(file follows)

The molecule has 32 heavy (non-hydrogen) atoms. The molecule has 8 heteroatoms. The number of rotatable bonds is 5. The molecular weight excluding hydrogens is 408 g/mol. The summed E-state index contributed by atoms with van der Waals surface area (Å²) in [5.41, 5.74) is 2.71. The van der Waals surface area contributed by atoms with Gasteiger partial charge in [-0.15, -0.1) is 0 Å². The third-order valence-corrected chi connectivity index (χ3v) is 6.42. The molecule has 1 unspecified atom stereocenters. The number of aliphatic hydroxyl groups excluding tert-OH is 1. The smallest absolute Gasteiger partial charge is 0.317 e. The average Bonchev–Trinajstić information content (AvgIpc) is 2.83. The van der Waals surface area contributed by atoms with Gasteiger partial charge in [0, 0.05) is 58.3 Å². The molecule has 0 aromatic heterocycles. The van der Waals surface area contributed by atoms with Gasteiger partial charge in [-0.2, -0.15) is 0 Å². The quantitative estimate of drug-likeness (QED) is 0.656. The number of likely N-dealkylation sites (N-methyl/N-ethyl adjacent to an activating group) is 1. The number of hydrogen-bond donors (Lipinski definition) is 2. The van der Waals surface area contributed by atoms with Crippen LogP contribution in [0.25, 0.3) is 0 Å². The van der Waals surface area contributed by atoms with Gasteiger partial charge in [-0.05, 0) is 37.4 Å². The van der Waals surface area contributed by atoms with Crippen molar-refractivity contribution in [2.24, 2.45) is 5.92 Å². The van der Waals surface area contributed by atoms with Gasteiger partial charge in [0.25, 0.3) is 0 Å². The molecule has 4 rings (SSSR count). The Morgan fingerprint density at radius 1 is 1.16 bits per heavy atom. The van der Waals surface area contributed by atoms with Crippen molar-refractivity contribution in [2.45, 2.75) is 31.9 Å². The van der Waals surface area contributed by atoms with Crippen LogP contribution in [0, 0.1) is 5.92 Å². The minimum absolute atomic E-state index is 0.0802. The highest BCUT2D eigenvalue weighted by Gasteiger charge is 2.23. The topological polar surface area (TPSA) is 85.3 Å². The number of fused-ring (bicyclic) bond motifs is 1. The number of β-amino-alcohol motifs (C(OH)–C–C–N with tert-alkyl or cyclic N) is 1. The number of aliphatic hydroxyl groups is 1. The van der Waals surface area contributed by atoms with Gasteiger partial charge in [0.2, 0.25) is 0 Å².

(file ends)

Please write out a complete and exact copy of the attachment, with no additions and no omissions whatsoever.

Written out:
The molecule has 32 heavy (non-hydrogen) atoms. The molecule has 8 heteroatoms. The number of rotatable bonds is 5. The molecular weight excluding hydrogens is 408 g/mol. The summed E-state index contributed by atoms with van der Waals surface area (Å²) in [5.41, 5.74) is 2.71. The van der Waals surface area contributed by atoms with Gasteiger partial charge in [-0.15, -0.1) is 0 Å². The third-order valence-corrected chi connectivity index (χ3v) is 6.42. The molecule has 1 unspecified atom stereocenters. The number of aliphatic hydroxyl groups excluding tert-OH is 1. The smallest absolute Gasteiger partial charge is 0.317 e. The average Bonchev–Trinajstić information content (AvgIpc) is 2.83. The van der Waals surface area contributed by atoms with Gasteiger partial charge in [0, 0.05) is 58.3 Å². The molecule has 0 aromatic heterocycles. The van der Waals surface area contributed by atoms with Gasteiger partial charge in [-0.2, -0.15) is 0 Å². The quantitative estimate of drug-likeness (QED) is 0.656. The number of likely N-dealkylation sites (N-methyl/N-ethyl adjacent to an activating group) is 1. The number of hydrogen-bond donors (Lipinski definition) is 2. The van der Waals surface area contributed by atoms with Crippen LogP contribution in [0.25, 0.3) is 0 Å². The van der Waals surface area contributed by atoms with Gasteiger partial charge in [-0.05, 0) is 37.4 Å². The van der Waals surface area contributed by atoms with Crippen molar-refractivity contribution in [2.24, 2.45) is 5.92 Å². The van der Waals surface area contributed by atoms with Gasteiger partial charge in [0.25, 0.3) is 0 Å². The molecule has 4 rings (SSSR count). The Morgan fingerprint density at radius 1 is 1.16 bits per heavy atom. The van der Waals surface area contributed by atoms with Crippen molar-refractivity contribution in [2.45, 2.75) is 31.9 Å². The van der Waals surface area contributed by atoms with Crippen LogP contribution in [0, 0.1) is 5.92 Å². The minimum absolute atomic E-state index is 0.0802. The highest BCUT2D eigenvalue weighted by Gasteiger charge is 2.23. The topological polar surface area (TPSA) is 85.3 Å². The number of fused-ring (bicyclic) bond motifs is 1. The number of β-amino-alcohol motifs (C(OH)–C–C–N with tert-alkyl or cyclic N) is 1. The number of aliphatic hydroxyl groups is 1. The van der Waals surface area contributed by atoms with Gasteiger partial charge in [0.2, 0.25) is 0 Å².